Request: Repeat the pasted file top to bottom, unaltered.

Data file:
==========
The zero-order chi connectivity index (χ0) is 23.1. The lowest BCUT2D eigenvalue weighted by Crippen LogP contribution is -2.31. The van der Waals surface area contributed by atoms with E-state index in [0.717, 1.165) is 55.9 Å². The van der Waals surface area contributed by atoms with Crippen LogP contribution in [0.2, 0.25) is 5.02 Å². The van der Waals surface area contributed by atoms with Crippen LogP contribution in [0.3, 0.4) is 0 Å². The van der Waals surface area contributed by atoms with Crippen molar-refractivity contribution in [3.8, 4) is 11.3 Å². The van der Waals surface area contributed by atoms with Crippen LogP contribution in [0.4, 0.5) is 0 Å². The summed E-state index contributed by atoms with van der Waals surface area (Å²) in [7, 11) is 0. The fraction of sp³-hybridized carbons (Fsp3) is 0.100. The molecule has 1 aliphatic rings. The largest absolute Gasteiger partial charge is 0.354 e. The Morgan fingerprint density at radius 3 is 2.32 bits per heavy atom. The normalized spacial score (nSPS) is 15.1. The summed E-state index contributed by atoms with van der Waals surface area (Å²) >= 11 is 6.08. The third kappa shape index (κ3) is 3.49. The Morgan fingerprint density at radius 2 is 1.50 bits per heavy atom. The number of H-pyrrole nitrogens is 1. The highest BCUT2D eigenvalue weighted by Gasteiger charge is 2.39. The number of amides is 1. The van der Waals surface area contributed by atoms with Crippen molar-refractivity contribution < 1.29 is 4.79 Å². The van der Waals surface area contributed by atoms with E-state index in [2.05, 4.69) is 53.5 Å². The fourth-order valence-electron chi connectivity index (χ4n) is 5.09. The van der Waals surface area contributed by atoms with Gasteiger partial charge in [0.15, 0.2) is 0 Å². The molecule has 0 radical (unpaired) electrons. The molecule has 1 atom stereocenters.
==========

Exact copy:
The zero-order chi connectivity index (χ0) is 23.1. The lowest BCUT2D eigenvalue weighted by Crippen LogP contribution is -2.31. The van der Waals surface area contributed by atoms with E-state index in [0.717, 1.165) is 55.9 Å². The van der Waals surface area contributed by atoms with Crippen LogP contribution in [0.2, 0.25) is 5.02 Å². The van der Waals surface area contributed by atoms with Crippen LogP contribution in [0.3, 0.4) is 0 Å². The van der Waals surface area contributed by atoms with Crippen molar-refractivity contribution in [3.8, 4) is 11.3 Å². The van der Waals surface area contributed by atoms with Crippen LogP contribution in [0.4, 0.5) is 0 Å². The summed E-state index contributed by atoms with van der Waals surface area (Å²) in [7, 11) is 0. The fraction of sp³-hybridized carbons (Fsp3) is 0.100. The molecule has 1 aliphatic rings. The largest absolute Gasteiger partial charge is 0.354 e. The Morgan fingerprint density at radius 3 is 2.32 bits per heavy atom. The normalized spacial score (nSPS) is 15.1. The summed E-state index contributed by atoms with van der Waals surface area (Å²) >= 11 is 6.08. The third kappa shape index (κ3) is 3.49. The Morgan fingerprint density at radius 2 is 1.50 bits per heavy atom. The number of H-pyrrole nitrogens is 1. The highest BCUT2D eigenvalue weighted by Gasteiger charge is 2.39. The number of amides is 1. The van der Waals surface area contributed by atoms with Crippen molar-refractivity contribution < 1.29 is 4.79 Å². The van der Waals surface area contributed by atoms with E-state index in [2.05, 4.69) is 53.5 Å². The fourth-order valence-electron chi connectivity index (χ4n) is 5.09. The van der Waals surface area contributed by atoms with Gasteiger partial charge in [0.15, 0.2) is 0 Å². The molecule has 0 radical (unpaired) electrons. The molecule has 1 atom stereocenters.